It may just be a coincidence but natural disasters seem to be more frequent these days, with earthquakes and tsunamis being the common ones. In the aftermath of such disasters when buildings may have collapsed or large areas are flooded, it is crucial for rescuers to get to victims within the first 72 hours. Every hour can make a difference but there are times when, due to the nature of the disaster (forest fire, earthquake, hurricane, or flood), it can be difficult for search-and-rescue and humanitarian aid missions to reach and get immediate help to those in need.
The need for efficient, rapid, resilient transportation for disaster assistance led Hyundai to develop the first-ever vehicle with moveable legs. Known as ‘Elevate’, it is the first Ultimate Mobility Vehicle (UMV) and blends technology found in electric cars and robots. It is capable of travelling over terrain that is beyond the limitations of even the most capable off-road vehicle.
“When a tsunami or earthquake hits, current rescue vehicles can only deliver first responders to the edge of the debris field. They have to go the rest of the way by foot. Elevate can drive to the scene and climb right over flood debris or crumbled concrete,” said John Suh, Hyundai Vice President and Head of Hyundai CRADLE. “This technology goes well beyond emergency situations – people living with disabilities worldwide that don’t have access to a ramp could hail an autonomous Hyundai Elevate that could walk up to their front door, level itself, and allow their wheelchair to roll right in – the possibilities are limitless.”
The Elevate concept is based on a modular EV platform with the capability to switch out different bodies for specific situations. The robotic leg architecture has 5 degrees of freedom plus wheel hub propulsion motors and is enabled by the latest in electric actuator technology. This design is uniquely capable of both mammalian and reptilian walking gaits, allowing it to move in any direction. Inside the Elevate, passengers would experience a vehicle fully engineered to tackle the roughest terrain comfortably.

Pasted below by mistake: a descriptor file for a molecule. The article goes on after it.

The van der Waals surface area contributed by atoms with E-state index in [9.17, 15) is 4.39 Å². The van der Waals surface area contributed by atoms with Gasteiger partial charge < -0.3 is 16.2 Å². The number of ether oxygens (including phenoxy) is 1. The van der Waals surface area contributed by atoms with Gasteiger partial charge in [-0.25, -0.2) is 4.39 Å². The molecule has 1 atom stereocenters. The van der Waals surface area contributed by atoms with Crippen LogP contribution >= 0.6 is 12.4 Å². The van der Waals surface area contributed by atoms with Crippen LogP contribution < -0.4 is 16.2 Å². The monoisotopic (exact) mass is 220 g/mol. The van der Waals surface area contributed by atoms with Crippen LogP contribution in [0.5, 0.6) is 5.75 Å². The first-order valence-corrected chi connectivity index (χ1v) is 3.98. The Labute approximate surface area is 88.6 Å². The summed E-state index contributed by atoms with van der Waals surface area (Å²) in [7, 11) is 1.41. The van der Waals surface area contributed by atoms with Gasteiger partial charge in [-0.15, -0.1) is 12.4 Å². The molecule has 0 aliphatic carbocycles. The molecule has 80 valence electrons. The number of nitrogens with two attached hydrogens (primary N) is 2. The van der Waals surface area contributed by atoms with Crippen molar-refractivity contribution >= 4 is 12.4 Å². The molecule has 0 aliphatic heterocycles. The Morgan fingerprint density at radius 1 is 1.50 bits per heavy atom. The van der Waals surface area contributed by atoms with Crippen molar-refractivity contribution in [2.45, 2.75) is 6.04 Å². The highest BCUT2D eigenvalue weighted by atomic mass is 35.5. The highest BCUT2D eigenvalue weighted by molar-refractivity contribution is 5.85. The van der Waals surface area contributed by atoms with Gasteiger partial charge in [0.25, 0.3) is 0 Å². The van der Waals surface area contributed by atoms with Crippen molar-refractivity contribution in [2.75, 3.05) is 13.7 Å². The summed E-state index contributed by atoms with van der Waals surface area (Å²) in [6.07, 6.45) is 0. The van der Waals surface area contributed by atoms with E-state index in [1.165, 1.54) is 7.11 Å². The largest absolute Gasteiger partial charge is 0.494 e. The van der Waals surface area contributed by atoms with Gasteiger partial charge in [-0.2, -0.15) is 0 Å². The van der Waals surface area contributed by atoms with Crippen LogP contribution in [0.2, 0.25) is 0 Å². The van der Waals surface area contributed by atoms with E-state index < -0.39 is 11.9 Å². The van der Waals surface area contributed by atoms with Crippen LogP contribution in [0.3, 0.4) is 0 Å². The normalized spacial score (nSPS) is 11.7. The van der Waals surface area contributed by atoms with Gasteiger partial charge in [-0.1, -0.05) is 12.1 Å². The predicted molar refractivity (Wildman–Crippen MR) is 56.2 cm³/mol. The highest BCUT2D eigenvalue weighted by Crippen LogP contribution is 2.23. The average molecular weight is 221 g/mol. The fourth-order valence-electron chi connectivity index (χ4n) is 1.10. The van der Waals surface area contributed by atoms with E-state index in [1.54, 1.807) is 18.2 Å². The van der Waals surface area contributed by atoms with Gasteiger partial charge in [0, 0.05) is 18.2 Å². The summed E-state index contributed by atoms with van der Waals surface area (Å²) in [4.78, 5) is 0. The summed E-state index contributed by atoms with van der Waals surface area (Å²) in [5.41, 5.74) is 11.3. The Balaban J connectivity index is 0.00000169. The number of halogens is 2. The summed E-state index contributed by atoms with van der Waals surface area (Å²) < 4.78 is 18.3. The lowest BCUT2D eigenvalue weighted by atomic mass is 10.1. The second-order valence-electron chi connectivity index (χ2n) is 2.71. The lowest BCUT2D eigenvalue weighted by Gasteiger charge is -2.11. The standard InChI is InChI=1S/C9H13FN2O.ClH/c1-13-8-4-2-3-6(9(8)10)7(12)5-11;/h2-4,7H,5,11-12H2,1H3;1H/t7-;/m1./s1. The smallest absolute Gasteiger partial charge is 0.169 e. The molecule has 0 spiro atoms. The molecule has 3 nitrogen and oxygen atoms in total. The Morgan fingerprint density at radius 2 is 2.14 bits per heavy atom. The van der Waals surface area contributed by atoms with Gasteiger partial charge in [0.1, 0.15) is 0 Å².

The legs also fold up into a stowed drive-mode, where power to the joints is cut, and the use of an integrated passive suspension system maximizes battery efficiency. This allows Elevate to drive at highway speeds just like any other vehicle. But no other can climb a 1.5-metre high wall, step over a 1.5-metre wide gap, walk over diverse terrain, and achieve a 5-metre wide track width, all while keeping its body and passengers completely level. Further, the combination of wheeled motion with articulating legs provides a new paradigm of mobility by enabling faster walking speeds, unique dynamic driving postures and torsional control at the end of each leg.
“By combining the power of robotics with Hyundai’s latest EV technology, Elevate has the ability to take people where no car has been before, and redefine our perception of vehicular freedom,” said David Byron, Design Manager at Sundberg-Ferar, which collaborated with Hyundai on the project. “Imagine a car stranded in a snow ditch just 3 metres off the highway being able to walk or climb over the treacherous terrain, back to the road potentially saving its injured passengers – this is the future of vehicular mobility.”
“We have been working with Sundberg-Ferar on the Elevate Concept for almost 3 years now,” said Mr. Suh. “Elevate is part of our various ‘Last-Mile’ technologies and solutions and it also has ‘Last-100 Yards’ capability too.”
Based in California, Hyundai CRADLE is a unit of the Hyundai Motor Group (HMG) and is described as the Centre for Robotic-augmented Design in Living Experiences. As HMG’s venture capital investment arm, it is involved in strategic investments and business partnerships in the USA. The firm focuses on the connected car, eco-friendly and intelligent systems and manufacturing technologies sectors.